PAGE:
Purpose: To assess smoking prevalence and attitudes of physicians and nurses before a smoking ban. The relationship between pre-ban attitudes and post-ban smoking behavior was also studied.
Design: This is a prospective descriptive study of a cohort of nurses and physicians who were surveyed six months before and six months after a ban on smoking was implemented.
Setting: A large, 1,000-bed teaching hospital in the Northeast of the United States.
Subjects: All full-time members of the medical (n = 1,496) and nursing staff (n = 1,500) were surveyed. The overall response rate for the cohort was 41% for physicians and 39% for nurses.
Measures: Surveys included standardized questions on current smoking behavior, and sociodemographic variables. Attitudes toward quitting and the smoking policy and attitudes about implementation and enforcement of the smoking ban were included.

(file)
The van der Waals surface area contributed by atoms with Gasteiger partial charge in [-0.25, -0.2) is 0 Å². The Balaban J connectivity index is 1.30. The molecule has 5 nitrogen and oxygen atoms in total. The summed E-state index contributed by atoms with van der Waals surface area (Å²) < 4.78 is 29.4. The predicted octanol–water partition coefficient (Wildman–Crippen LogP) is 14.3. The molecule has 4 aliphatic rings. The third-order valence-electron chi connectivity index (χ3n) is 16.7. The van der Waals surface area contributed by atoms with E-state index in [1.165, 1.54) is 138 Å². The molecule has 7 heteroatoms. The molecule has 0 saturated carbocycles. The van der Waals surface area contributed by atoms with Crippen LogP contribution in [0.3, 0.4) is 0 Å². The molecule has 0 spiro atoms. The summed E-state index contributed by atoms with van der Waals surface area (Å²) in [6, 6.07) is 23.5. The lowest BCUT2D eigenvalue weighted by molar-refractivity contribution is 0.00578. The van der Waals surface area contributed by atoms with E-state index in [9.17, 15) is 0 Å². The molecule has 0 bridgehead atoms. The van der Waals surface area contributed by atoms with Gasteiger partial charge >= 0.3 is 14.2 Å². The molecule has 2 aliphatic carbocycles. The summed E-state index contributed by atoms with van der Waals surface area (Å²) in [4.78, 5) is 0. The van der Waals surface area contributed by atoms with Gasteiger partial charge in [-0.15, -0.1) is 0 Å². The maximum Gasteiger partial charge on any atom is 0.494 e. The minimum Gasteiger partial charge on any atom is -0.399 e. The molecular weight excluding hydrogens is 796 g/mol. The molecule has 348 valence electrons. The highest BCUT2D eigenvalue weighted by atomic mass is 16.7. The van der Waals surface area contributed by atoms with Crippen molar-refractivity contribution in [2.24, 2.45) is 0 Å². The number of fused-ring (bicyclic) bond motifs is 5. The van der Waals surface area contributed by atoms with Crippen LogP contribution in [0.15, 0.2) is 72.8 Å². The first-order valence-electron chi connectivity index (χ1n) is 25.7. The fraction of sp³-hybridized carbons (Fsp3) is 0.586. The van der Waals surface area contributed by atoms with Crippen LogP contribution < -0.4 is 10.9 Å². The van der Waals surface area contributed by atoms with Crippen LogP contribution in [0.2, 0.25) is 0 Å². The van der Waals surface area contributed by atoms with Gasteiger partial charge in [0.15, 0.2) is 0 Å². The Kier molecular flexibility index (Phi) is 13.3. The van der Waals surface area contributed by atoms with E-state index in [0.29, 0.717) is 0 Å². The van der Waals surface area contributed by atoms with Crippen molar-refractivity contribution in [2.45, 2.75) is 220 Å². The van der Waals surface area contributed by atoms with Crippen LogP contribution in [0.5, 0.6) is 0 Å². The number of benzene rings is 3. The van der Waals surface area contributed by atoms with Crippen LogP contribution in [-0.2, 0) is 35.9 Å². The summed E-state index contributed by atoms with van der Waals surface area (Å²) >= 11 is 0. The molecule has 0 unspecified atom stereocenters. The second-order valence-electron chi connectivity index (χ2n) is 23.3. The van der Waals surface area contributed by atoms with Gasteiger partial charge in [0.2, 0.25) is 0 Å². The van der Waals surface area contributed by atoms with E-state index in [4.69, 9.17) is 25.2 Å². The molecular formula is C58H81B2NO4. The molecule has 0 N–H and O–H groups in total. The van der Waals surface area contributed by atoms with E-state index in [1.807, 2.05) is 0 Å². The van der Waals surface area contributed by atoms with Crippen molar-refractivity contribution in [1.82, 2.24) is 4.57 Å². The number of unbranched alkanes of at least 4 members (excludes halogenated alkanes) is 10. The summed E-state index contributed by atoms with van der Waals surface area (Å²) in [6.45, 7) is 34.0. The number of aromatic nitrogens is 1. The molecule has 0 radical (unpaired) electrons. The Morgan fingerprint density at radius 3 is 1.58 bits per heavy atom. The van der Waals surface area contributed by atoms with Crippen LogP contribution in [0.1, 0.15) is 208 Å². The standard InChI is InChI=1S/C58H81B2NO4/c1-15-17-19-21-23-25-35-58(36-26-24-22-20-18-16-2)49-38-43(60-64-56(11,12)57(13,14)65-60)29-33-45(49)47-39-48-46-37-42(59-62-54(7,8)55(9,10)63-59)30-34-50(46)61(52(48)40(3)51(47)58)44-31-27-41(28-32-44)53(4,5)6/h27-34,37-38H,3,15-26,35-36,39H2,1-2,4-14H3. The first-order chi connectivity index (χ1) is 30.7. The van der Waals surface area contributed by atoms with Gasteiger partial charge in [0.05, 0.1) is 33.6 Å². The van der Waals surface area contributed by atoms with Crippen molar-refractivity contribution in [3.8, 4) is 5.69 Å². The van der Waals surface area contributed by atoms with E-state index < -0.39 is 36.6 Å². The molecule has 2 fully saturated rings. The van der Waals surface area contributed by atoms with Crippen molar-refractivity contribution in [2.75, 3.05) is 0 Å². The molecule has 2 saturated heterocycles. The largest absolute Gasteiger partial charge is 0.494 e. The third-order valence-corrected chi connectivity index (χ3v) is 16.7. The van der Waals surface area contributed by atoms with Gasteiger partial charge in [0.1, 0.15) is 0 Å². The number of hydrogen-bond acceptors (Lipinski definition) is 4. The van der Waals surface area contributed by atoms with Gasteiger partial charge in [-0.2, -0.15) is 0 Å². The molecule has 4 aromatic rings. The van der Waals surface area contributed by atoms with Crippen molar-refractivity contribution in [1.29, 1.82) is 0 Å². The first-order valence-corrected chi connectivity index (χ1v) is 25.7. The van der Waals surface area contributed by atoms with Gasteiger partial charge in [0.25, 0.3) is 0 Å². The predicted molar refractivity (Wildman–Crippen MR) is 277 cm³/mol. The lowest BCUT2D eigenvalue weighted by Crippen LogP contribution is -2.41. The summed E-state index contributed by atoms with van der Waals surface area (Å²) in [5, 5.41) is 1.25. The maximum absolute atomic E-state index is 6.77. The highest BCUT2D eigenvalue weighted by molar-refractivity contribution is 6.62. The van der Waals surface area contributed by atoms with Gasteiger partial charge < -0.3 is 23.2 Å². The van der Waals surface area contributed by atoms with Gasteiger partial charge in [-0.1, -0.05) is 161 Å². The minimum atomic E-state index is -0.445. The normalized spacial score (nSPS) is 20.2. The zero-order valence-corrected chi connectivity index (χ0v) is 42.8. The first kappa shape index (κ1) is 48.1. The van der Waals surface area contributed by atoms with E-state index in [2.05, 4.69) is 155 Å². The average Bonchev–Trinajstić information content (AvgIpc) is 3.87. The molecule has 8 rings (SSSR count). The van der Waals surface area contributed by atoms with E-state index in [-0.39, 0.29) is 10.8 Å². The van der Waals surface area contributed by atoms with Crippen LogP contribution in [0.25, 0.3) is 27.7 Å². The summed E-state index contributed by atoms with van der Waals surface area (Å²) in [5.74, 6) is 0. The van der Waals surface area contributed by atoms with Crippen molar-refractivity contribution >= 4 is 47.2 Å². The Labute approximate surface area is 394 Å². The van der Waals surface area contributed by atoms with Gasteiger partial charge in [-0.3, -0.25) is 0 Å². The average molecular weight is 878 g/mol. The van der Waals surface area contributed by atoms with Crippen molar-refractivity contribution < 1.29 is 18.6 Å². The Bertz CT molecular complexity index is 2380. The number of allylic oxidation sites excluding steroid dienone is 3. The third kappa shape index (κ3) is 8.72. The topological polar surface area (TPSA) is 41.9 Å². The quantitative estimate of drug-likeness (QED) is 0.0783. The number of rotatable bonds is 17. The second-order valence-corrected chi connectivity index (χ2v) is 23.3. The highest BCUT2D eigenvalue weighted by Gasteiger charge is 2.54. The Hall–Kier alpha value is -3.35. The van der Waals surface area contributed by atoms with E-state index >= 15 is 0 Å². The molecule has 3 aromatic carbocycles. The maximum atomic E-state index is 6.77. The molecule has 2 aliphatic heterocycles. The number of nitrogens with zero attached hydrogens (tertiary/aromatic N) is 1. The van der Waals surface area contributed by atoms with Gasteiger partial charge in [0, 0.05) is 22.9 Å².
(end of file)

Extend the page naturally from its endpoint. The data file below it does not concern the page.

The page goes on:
Results: Both physicians and nurses were supportive of a smoke-free policy, but the two groups differed significantly on attitudes related to implementation and enforcement, with nurses being more accommodating toward smoking and less likely to enforce a ban on smoking. Physicians were more likely than nurses to quit smoking after implementation of the ban. Pre-ban attitudes were not predictive of post-ban changes in smoking behavior.
Conclusions: Physicians and nurses agreed with establishing a smoke-free environment but disagreed over the efforts needed to maintain the smoke-free environment. Quitting behavior was not influenced by pre-ban attitudes.